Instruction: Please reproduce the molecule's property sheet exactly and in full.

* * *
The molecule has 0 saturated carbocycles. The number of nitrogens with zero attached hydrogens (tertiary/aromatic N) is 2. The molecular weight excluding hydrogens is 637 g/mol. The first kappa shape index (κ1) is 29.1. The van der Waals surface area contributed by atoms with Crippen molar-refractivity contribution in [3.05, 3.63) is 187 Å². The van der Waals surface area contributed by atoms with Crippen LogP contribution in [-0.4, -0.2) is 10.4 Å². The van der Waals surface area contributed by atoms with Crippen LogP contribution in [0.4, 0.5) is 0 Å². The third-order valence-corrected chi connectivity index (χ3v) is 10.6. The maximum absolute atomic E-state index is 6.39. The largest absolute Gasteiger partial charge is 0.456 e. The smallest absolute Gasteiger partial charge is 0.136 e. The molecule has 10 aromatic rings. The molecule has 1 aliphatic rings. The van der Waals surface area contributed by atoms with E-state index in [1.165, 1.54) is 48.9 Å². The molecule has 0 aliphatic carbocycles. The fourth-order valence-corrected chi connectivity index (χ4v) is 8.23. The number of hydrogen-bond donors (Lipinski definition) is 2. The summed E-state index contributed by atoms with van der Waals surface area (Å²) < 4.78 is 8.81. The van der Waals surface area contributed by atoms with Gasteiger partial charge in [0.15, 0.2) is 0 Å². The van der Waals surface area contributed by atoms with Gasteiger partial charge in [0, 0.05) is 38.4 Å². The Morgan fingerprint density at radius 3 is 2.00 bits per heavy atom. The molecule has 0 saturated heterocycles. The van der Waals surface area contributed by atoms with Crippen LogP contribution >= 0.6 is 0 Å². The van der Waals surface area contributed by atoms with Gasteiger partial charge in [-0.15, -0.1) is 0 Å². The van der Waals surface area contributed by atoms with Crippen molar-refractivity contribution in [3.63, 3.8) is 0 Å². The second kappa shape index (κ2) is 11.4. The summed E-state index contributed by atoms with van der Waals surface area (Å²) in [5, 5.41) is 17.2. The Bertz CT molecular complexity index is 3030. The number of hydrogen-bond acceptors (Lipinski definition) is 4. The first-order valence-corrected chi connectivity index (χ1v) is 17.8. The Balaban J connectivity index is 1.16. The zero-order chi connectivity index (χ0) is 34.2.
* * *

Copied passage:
The molecule has 0 saturated carbocycles. The number of nitrogens with zero attached hydrogens (tertiary/aromatic N) is 2. The molecular weight excluding hydrogens is 637 g/mol. The first kappa shape index (κ1) is 29.1. The van der Waals surface area contributed by atoms with Crippen molar-refractivity contribution in [3.05, 3.63) is 187 Å². The van der Waals surface area contributed by atoms with Crippen LogP contribution in [-0.4, -0.2) is 10.4 Å². The van der Waals surface area contributed by atoms with Crippen LogP contribution in [0.4, 0.5) is 0 Å². The third-order valence-corrected chi connectivity index (χ3v) is 10.6. The maximum absolute atomic E-state index is 6.39. The largest absolute Gasteiger partial charge is 0.456 e. The smallest absolute Gasteiger partial charge is 0.136 e. The molecule has 10 aromatic rings. The molecule has 1 aliphatic rings. The van der Waals surface area contributed by atoms with E-state index in [1.165, 1.54) is 48.9 Å². The molecule has 0 aliphatic carbocycles. The fourth-order valence-corrected chi connectivity index (χ4v) is 8.23. The number of hydrogen-bond donors (Lipinski definition) is 2. The summed E-state index contributed by atoms with van der Waals surface area (Å²) < 4.78 is 8.81. The van der Waals surface area contributed by atoms with Gasteiger partial charge in [0.15, 0.2) is 0 Å². The van der Waals surface area contributed by atoms with Gasteiger partial charge in [0, 0.05) is 38.4 Å². The Morgan fingerprint density at radius 3 is 2.00 bits per heavy atom. The molecule has 0 saturated heterocycles. The van der Waals surface area contributed by atoms with Crippen LogP contribution >= 0.6 is 0 Å². The van der Waals surface area contributed by atoms with Gasteiger partial charge in [-0.15, -0.1) is 0 Å². The van der Waals surface area contributed by atoms with Crippen molar-refractivity contribution in [3.63, 3.8) is 0 Å². The second kappa shape index (κ2) is 11.4. The summed E-state index contributed by atoms with van der Waals surface area (Å²) in [5, 5.41) is 17.2. The Bertz CT molecular complexity index is 3030. The number of hydrogen-bond acceptors (Lipinski definition) is 4. The first-order valence-corrected chi connectivity index (χ1v) is 17.8. The Balaban J connectivity index is 1.16. The zero-order chi connectivity index (χ0) is 34.2.